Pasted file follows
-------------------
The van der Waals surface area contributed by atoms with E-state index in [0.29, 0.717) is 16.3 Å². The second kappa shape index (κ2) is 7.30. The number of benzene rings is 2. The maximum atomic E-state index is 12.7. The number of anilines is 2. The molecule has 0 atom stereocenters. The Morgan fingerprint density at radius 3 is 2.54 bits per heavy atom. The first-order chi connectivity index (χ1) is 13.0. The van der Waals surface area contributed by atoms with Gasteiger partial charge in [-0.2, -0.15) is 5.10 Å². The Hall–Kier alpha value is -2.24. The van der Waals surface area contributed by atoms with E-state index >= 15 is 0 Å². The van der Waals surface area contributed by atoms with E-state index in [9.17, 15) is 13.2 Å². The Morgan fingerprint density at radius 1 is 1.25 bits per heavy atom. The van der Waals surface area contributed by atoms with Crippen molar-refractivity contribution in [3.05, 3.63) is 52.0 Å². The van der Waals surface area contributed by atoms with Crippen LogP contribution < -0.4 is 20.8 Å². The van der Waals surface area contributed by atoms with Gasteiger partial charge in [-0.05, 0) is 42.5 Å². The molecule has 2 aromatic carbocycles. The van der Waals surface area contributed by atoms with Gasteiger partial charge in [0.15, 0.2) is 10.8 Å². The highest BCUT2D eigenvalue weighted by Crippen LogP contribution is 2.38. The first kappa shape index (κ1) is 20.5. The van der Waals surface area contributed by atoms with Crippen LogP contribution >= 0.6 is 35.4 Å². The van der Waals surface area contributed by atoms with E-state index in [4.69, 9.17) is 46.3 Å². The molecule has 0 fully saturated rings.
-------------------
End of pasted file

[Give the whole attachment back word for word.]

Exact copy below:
The van der Waals surface area contributed by atoms with E-state index in [0.29, 0.717) is 16.3 Å². The second kappa shape index (κ2) is 7.30. The number of benzene rings is 2. The maximum atomic E-state index is 12.7. The number of anilines is 2. The molecule has 0 atom stereocenters. The Morgan fingerprint density at radius 3 is 2.54 bits per heavy atom. The first-order chi connectivity index (χ1) is 13.0. The van der Waals surface area contributed by atoms with Gasteiger partial charge in [-0.2, -0.15) is 5.10 Å². The Hall–Kier alpha value is -2.24. The van der Waals surface area contributed by atoms with E-state index >= 15 is 0 Å². The van der Waals surface area contributed by atoms with E-state index in [9.17, 15) is 13.2 Å². The Morgan fingerprint density at radius 1 is 1.25 bits per heavy atom. The van der Waals surface area contributed by atoms with Crippen molar-refractivity contribution in [3.05, 3.63) is 52.0 Å². The van der Waals surface area contributed by atoms with Crippen LogP contribution < -0.4 is 20.8 Å². The van der Waals surface area contributed by atoms with Gasteiger partial charge in [-0.05, 0) is 42.5 Å². The molecule has 2 aromatic carbocycles. The van der Waals surface area contributed by atoms with Gasteiger partial charge in [0.15, 0.2) is 10.8 Å². The highest BCUT2D eigenvalue weighted by Crippen LogP contribution is 2.38. The first kappa shape index (κ1) is 20.5. The van der Waals surface area contributed by atoms with Crippen LogP contribution >= 0.6 is 35.4 Å². The van der Waals surface area contributed by atoms with E-state index in [4.69, 9.17) is 46.3 Å². The molecule has 0 fully saturated rings.